The major problem taken up is this: how can we tell whether a given set of characteristics is to be regarded as variations of some single underlying quality? Concretely, when do the responses to a questionnaire constitute expressions of a single attitude, and when do they express a number of attitudes? If there is such a single quality, how can we measure how much of it is embodied in each of the characteristics? If all the items on a questionnaire do deal with only one attitude, can we measure, in any meaningful sense, how favorable or unfavorable that attitude is, and how intensely it is held by the particular respondent?
This problem arises directly out of the practical—as well as the theoretical—side of opinion study. Consider the case of a poll designed to test the extent and intensity of anti-Semitism. Various questions are included: “Do you think the Jews have too much power?” “Do you think we should allow Jews to come into the country?” “Do you approve of what Hitler did to the Jews?” Some people give anti-Semitic answers to all the questions, some to a few, some to none. Is this because they possess varying amounts of a single quality that we may call “anti-Semitism”? Or is there really a mixture of two or more very different attitudes in the individual, present in varying proportions? If a person is against Jewish immigration, is this because he is against immigration or against Jews, and to what extent? And if there is a single quality such as anti-Semitism, what questions will best bring it out for study? It is problems such as these that the research reported on in Measurement and Prediction permits us to solve.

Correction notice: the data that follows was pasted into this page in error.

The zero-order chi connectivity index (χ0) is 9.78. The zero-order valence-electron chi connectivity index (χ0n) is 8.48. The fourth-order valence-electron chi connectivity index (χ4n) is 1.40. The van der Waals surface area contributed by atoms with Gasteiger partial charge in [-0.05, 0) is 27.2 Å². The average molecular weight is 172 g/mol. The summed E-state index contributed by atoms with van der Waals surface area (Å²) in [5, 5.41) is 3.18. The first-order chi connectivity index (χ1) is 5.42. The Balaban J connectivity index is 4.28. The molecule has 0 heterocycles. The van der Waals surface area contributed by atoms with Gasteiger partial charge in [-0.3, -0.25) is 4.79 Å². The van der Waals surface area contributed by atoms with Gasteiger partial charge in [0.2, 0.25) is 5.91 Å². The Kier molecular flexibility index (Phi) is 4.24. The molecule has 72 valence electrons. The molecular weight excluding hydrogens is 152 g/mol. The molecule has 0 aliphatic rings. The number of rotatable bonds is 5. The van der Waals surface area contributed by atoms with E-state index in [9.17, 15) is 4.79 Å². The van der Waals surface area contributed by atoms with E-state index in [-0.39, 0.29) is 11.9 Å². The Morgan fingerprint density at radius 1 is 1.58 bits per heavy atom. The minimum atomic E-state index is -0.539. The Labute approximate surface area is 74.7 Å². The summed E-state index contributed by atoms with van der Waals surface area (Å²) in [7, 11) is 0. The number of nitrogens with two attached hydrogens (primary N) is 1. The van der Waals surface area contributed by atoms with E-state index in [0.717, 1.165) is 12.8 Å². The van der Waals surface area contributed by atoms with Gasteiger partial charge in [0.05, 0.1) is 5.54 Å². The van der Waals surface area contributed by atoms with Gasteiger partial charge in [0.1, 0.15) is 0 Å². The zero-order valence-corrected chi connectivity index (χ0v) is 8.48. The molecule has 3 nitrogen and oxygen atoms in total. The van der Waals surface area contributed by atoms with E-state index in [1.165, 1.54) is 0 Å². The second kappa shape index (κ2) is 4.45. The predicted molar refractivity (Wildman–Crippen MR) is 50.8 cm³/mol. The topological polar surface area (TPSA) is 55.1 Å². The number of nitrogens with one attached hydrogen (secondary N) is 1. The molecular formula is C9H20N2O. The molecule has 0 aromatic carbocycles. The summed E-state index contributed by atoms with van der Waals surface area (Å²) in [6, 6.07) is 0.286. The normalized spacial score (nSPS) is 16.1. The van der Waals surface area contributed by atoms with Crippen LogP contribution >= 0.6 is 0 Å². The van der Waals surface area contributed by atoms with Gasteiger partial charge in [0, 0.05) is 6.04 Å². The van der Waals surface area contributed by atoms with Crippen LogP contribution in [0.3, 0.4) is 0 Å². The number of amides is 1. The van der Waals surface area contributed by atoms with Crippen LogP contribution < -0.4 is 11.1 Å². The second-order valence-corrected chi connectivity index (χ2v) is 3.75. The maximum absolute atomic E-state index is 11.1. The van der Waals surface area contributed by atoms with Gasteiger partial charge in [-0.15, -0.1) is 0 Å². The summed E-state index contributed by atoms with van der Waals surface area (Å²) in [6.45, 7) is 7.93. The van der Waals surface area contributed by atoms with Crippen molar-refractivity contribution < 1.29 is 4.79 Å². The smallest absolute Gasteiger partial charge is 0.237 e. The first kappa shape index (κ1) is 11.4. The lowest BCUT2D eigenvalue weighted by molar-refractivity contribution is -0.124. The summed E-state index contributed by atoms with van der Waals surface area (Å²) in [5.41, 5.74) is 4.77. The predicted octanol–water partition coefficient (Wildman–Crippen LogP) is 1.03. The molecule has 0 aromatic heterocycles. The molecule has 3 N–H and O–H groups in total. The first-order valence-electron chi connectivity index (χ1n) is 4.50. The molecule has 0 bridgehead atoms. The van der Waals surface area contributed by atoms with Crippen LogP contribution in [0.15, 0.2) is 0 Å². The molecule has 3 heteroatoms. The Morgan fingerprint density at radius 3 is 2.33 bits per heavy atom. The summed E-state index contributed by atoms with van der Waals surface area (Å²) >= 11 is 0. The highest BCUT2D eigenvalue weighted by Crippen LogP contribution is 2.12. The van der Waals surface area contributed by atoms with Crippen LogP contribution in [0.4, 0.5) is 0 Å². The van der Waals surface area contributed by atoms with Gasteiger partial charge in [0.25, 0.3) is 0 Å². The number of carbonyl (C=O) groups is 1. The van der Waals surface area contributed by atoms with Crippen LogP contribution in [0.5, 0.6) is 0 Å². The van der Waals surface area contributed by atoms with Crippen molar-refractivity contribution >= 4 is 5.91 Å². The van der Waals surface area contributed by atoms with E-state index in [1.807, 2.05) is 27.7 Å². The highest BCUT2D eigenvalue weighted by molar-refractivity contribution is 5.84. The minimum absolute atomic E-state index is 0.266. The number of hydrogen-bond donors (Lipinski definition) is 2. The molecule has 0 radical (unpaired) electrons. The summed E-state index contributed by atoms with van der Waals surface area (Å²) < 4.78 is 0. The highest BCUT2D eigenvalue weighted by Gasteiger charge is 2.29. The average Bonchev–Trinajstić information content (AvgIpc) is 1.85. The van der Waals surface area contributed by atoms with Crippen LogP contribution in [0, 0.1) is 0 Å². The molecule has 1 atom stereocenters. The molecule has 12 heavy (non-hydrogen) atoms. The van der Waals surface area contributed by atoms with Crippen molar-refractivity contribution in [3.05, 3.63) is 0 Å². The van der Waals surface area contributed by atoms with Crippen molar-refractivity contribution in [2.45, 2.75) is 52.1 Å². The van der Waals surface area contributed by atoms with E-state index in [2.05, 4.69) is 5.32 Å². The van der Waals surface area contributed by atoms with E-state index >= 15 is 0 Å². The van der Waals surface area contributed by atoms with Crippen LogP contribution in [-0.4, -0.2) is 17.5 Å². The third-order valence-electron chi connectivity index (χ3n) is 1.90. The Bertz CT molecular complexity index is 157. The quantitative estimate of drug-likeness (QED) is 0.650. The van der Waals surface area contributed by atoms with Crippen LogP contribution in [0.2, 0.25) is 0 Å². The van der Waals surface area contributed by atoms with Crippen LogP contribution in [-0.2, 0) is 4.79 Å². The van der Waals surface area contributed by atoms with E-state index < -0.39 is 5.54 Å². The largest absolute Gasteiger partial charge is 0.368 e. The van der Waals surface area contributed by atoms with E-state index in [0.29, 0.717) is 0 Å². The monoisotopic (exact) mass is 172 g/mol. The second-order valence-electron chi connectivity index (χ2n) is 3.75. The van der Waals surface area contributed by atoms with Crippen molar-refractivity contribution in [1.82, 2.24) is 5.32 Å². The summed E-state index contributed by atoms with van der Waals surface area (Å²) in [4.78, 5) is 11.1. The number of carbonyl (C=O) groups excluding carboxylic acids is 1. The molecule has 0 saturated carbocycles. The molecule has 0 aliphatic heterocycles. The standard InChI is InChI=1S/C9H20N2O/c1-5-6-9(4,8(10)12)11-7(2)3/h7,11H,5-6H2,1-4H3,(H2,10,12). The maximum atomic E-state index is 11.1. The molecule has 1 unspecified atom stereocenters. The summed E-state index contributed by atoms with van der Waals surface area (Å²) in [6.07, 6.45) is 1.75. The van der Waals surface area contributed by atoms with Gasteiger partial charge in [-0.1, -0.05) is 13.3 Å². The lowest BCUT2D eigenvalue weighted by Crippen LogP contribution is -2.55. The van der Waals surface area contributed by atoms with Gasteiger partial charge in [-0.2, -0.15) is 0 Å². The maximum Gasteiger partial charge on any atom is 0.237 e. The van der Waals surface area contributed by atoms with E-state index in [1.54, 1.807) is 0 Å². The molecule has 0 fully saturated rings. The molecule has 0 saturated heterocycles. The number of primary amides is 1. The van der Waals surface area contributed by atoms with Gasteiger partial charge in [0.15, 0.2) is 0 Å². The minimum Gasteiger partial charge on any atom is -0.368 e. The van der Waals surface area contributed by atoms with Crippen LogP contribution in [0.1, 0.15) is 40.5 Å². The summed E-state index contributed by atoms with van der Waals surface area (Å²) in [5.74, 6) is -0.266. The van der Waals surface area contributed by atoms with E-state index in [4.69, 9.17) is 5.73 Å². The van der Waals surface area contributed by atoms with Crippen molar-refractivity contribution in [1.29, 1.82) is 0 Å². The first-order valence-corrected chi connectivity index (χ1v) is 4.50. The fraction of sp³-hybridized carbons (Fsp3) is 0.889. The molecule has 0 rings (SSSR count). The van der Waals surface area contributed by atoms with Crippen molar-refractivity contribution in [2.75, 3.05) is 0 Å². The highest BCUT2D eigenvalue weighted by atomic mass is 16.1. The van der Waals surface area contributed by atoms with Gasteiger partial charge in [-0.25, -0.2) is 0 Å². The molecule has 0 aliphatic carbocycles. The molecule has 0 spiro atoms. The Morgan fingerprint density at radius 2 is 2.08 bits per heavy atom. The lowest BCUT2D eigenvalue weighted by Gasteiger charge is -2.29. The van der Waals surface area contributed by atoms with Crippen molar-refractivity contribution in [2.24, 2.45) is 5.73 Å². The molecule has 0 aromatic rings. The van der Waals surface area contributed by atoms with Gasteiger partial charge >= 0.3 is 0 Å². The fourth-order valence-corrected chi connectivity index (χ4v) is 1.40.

The approach taken stems from the work done in the past few decades by L. L. Thurstone and C. Spearman. Their problems were similar, but arose in a different field, the study of intelligence and other psychological characteristics. Their question was: do our intelligence tests determine a single quality called intelligence? Or do they actually tap a variety of factors, which though combining to produce the total intelligence score, are really quite different from each other? Thurstone and Spearman developed mathematical methods that in effect determined which items in a questionnaire were interdependent—that is, if a person answered a, he would tend to answer b, but not c. On the basis of such patterns, various factors of intelligence were discovered.